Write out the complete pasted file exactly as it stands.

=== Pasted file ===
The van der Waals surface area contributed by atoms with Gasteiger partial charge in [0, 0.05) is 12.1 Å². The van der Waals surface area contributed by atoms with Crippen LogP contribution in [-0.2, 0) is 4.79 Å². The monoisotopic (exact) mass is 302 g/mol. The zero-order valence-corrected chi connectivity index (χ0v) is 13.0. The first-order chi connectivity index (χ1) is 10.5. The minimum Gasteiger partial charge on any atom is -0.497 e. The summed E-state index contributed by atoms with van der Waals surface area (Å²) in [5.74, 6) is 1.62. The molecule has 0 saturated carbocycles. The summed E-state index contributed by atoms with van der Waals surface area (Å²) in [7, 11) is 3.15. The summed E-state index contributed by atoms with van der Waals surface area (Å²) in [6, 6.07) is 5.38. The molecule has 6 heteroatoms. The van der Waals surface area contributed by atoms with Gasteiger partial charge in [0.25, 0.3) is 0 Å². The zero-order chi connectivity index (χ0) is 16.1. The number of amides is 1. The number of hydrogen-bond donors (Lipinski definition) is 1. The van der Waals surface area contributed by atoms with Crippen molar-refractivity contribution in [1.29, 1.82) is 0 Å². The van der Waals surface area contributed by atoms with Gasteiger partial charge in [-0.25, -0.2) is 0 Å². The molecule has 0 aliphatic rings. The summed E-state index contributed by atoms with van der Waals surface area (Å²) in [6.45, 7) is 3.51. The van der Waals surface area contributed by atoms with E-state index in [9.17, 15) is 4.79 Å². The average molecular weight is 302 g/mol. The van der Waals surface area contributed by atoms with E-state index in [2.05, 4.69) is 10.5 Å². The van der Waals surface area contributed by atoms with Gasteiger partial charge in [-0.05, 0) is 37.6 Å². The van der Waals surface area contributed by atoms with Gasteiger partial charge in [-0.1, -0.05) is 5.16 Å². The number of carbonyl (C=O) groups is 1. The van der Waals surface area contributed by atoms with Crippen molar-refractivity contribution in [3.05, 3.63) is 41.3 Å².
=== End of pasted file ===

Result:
The van der Waals surface area contributed by atoms with Gasteiger partial charge in [0, 0.05) is 12.1 Å². The van der Waals surface area contributed by atoms with Crippen LogP contribution in [-0.2, 0) is 4.79 Å². The monoisotopic (exact) mass is 302 g/mol. The zero-order valence-corrected chi connectivity index (χ0v) is 13.0. The first-order chi connectivity index (χ1) is 10.5. The minimum Gasteiger partial charge on any atom is -0.497 e. The summed E-state index contributed by atoms with van der Waals surface area (Å²) in [5.74, 6) is 1.62. The molecule has 0 saturated carbocycles. The summed E-state index contributed by atoms with van der Waals surface area (Å²) in [7, 11) is 3.15. The summed E-state index contributed by atoms with van der Waals surface area (Å²) in [6, 6.07) is 5.38. The molecule has 6 heteroatoms. The van der Waals surface area contributed by atoms with Gasteiger partial charge in [0.25, 0.3) is 0 Å². The zero-order chi connectivity index (χ0) is 16.1. The number of amides is 1. The number of hydrogen-bond donors (Lipinski definition) is 1. The van der Waals surface area contributed by atoms with Crippen molar-refractivity contribution in [1.29, 1.82) is 0 Å². The van der Waals surface area contributed by atoms with Gasteiger partial charge in [-0.25, -0.2) is 0 Å². The molecule has 0 aliphatic rings. The summed E-state index contributed by atoms with van der Waals surface area (Å²) in [6.45, 7) is 3.51. The van der Waals surface area contributed by atoms with E-state index in [9.17, 15) is 4.79 Å². The average molecular weight is 302 g/mol. The van der Waals surface area contributed by atoms with E-state index in [2.05, 4.69) is 10.5 Å². The van der Waals surface area contributed by atoms with Gasteiger partial charge in [-0.05, 0) is 37.6 Å². The van der Waals surface area contributed by atoms with Gasteiger partial charge in [-0.1, -0.05) is 5.16 Å². The number of carbonyl (C=O) groups is 1. The van der Waals surface area contributed by atoms with Crippen molar-refractivity contribution in [3.05, 3.63) is 41.3 Å².